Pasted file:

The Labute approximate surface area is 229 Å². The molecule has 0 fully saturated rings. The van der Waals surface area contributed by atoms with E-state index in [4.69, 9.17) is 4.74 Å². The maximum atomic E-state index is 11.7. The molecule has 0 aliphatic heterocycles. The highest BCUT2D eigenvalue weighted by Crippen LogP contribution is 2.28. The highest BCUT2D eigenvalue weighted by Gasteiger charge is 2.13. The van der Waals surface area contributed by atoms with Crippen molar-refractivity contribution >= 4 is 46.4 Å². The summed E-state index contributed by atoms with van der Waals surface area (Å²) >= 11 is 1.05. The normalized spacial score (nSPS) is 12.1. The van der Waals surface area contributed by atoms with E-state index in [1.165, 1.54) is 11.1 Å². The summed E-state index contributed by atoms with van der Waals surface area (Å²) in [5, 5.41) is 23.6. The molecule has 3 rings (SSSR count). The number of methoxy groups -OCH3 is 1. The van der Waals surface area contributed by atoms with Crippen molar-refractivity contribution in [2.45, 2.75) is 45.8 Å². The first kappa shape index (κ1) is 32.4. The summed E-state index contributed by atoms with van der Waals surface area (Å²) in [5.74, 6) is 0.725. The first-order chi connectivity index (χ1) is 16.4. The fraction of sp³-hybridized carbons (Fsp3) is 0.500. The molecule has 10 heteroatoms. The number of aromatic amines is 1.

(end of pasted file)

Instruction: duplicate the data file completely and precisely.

The Labute approximate surface area is 229 Å². The molecule has 0 fully saturated rings. The van der Waals surface area contributed by atoms with E-state index in [4.69, 9.17) is 4.74 Å². The maximum atomic E-state index is 11.7. The molecule has 0 aliphatic heterocycles. The highest BCUT2D eigenvalue weighted by Crippen LogP contribution is 2.28. The highest BCUT2D eigenvalue weighted by Gasteiger charge is 2.13. The van der Waals surface area contributed by atoms with Crippen molar-refractivity contribution >= 4 is 46.4 Å². The summed E-state index contributed by atoms with van der Waals surface area (Å²) >= 11 is 1.05. The normalized spacial score (nSPS) is 12.1. The van der Waals surface area contributed by atoms with E-state index in [1.165, 1.54) is 11.1 Å². The summed E-state index contributed by atoms with van der Waals surface area (Å²) in [5, 5.41) is 23.6. The molecule has 3 rings (SSSR count). The number of methoxy groups -OCH3 is 1. The van der Waals surface area contributed by atoms with Crippen molar-refractivity contribution in [2.45, 2.75) is 45.8 Å². The first kappa shape index (κ1) is 32.4. The summed E-state index contributed by atoms with van der Waals surface area (Å²) in [5.74, 6) is 0.725. The first-order chi connectivity index (χ1) is 16.4. The fraction of sp³-hybridized carbons (Fsp3) is 0.500. The molecule has 10 heteroatoms. The number of aromatic amines is 1.